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World War II: The Pacific Islands

World War II: The Pacific Islands | World History | Scoop.it

"From late 1942 until early 1945, Allied forces in the Pacific Theater took the war to the Japanese across vast ocean battlefields and on tiny island beaches. By the end of 1942, the Japanese Empire had expanded to its farthest extent, with soldiers occupying or attacking positions from India to Alaska and on islands across the South Pacific. The U.S. Navy, under Admiral Chester Nimitz, adopted a strategy of "island-hopping", rather than attacking Japan's Imperial Navy in force. The goal was to capture and control strategic islands along a path toward the Japanese home islands, bringing U.S. bombers within range, and preparing for a possible invasion. Japanese soldiers fought the island landings fiercely, killing many allied soldiers, sometimes attacking suicidally in desperate last-ditch attacks. At sea, Japanese submarine, bomber and kamikaze attacks took a heavy toll on the U.S. fleet, but they were unable to halt the island-by-island advance. By early 1945, leapfrogging U.S. forces had advanced as far as Iwo Jima and Okinawa, within 340 miles of mainland Japan, at a great cost to both sides. On Okinawa alone, during 82 days of fighting, approximately 100,000 Japanese troops and 12,510 Americans were killed, and somewhere between 42,000 and 150,000 Okinawan civilians died as well. At this point, U.S. forces were nearing their position for the next stage of their offensive against the Empire of Japan. (This entry is Part 15 of a weekly 20-part retrospective of World War II)"


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19th Century Reforms: Crash Course US History #15

In which John Green teaches you about various reform movements in the 19th century United States. From Utopian societies to the Second Great Awakening to the...
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Christiane Amanpour Talks Exploring the Bible's Roots in 'Back to the Beginning'

Christiane Amanpour Talks Exploring the Bible's Roots in 'Back to the Beginning' | World History | Scoop.it
ABC News Global Affairs Anchor Christiane Amanpour recently set out on a trip to the Middle East to explore the historical and anthropological roots of Judaism, Christianity and Islam, and to take in the sites and scenes described in biblical...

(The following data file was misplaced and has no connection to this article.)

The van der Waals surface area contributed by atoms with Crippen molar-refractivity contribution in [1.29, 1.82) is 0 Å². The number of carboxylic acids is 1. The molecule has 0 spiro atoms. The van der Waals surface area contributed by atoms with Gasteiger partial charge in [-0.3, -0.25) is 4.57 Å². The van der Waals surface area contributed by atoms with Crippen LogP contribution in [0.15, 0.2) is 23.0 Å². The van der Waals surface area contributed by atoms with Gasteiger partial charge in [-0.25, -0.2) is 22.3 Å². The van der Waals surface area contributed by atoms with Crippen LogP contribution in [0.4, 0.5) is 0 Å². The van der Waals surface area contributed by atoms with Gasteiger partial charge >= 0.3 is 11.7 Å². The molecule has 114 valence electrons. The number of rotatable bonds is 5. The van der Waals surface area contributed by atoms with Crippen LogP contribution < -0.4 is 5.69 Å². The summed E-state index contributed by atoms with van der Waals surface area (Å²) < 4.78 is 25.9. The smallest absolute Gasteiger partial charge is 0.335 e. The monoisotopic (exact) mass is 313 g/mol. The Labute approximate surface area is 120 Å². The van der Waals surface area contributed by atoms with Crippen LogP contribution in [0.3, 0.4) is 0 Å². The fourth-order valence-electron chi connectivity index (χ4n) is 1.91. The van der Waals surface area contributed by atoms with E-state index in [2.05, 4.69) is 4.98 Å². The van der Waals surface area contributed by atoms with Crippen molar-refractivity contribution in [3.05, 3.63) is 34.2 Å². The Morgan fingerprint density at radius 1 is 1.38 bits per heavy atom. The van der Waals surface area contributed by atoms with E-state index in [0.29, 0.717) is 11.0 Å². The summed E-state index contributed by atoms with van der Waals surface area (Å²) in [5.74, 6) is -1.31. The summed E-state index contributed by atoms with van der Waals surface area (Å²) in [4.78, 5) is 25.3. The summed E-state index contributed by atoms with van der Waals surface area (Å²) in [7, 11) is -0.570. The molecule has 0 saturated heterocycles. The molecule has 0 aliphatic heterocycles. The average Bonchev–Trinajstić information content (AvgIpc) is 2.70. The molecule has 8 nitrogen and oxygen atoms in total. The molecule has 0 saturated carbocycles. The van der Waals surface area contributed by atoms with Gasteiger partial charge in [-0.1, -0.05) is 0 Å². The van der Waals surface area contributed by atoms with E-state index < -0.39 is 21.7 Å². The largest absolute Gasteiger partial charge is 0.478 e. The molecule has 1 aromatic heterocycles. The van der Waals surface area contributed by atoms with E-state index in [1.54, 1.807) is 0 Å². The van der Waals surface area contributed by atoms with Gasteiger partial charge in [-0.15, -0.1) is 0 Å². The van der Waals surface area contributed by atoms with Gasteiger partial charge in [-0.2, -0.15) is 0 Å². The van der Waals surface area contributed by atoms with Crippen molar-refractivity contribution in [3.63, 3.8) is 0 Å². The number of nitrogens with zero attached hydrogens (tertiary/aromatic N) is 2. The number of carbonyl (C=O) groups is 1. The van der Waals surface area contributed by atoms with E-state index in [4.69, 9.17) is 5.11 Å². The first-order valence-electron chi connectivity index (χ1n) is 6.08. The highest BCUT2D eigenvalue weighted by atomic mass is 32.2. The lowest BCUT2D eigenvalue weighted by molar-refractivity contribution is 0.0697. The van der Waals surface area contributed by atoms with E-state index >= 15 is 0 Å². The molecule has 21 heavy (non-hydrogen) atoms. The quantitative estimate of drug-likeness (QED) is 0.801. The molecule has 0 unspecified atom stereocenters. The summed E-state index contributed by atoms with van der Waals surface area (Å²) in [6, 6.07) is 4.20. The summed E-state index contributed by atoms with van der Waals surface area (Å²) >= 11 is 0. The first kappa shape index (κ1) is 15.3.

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Shotslot: Turin Pharaohs

Shotslot: Turin Pharaohs | World History | Scoop.it
A series of photographs from the Museum of Egyptology, Turin, Italy

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The History of Islam and The Crusades

The History of Islam and The Crusades | World History | Scoop.it

via Islam Exposed:

This is such an important article, I hope everyone will take the time to read. I 've heard so many arguments about the evil Crusaders on Facebook..but its time for people to understand REAL history... The Western nations have been called the imperialists for so long, that we have obscured who the real imperialists throughout history really are.

And now here we are, repeating this history again....And what have we learned from the past? Not too much, it seems. The Crusades was a defensive response to brutal Islamic aggression. It was Islam that threw the world into the dark ages..and kept it there for centuries, until finally, the west and Christendom had had enough and fought back. We are faced with this same problem again today. PLease read the article below for more insight, so that the next time Christians are villanized for the Crusades, you will be informed and armed with the truth.

This time, this terrible satanic force, Islam, will be crushed forever... No more Islam. Good riddance!
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excerpts from article

" One of the idiocies passed off for decades among Western historians is bemoaning the Crusades as evil. The Islamic world -- the Ummah -- has disseminated this imaginary charge against the West, and like fools, we have absorbed Arab lies and taken the blame to heart. But the most superficial reading of Western history should put that canard to rest...

Historians would blame the Dark Ages on the Germanic Tribes, but the Goths and Vikings readily Christianized and embraced the higher civilization of the lands they conquered. The reality is that Islamic raiding is what produced the Dark Ages. Trade and the economy collapsed under the Muslim threat, plunging Europe into stagnation.

In 1095, after centuries of Muslim aggression, Pope Urban II finally had enough, and called Christians to war. He did so after the Byzantine Empire, now broken away from Roman Catholicism, appealed for fraternal help from the Western Christians to save them from Islam. After over 4 centuries of war with Islam, the Byzantines were on the verge of collapse. Most of Spain was still under Islamic tyranny. Malta and Sicily had only been recently freed.

One may condemn the atrocities of the Crusaders, but what infuriates the objective student of history is that the far greater crimes of Islam are ignored.

The Crusades was Christendom finally fighting back, not always honorably, but against a foe which had plunged Europe into darkness for centuries.

Instead we allowed our students to be brainwashed, and force fed an Islamic line that we have to feel guilty. The Muslims invaded Southern Europe, yet somehow we Westerners are labeled the imperialists.

Islamic aggression did not end with the Crusades.

The reason Columbus headed West was because the Muslims had blocked all trade routes to the East. Yet, we are never told this.

Up until the 16th century, Italy was regularly invaded by Islam. Otranto was taken by the Turks in 1480, and held for only 10 months. Yet, it was time enough to behead over 800 Christians who refused to convert.

Piracy and kidnapping was so common that Catholic Churches in Southern Europe had donation boxes where the faithful could contribute to ransom hostages.

One could go on and on. The Islamic subjugation of Greece and the Balkans. The kidnapping of hundreds of thousands of Christian boys, over the centuries, to be forcibly converted to Islam, and compelled to serve in the Ottoman Army as Janissaries.

The Islamic attempt to take Vienna. Twice! In 1529 and 1683.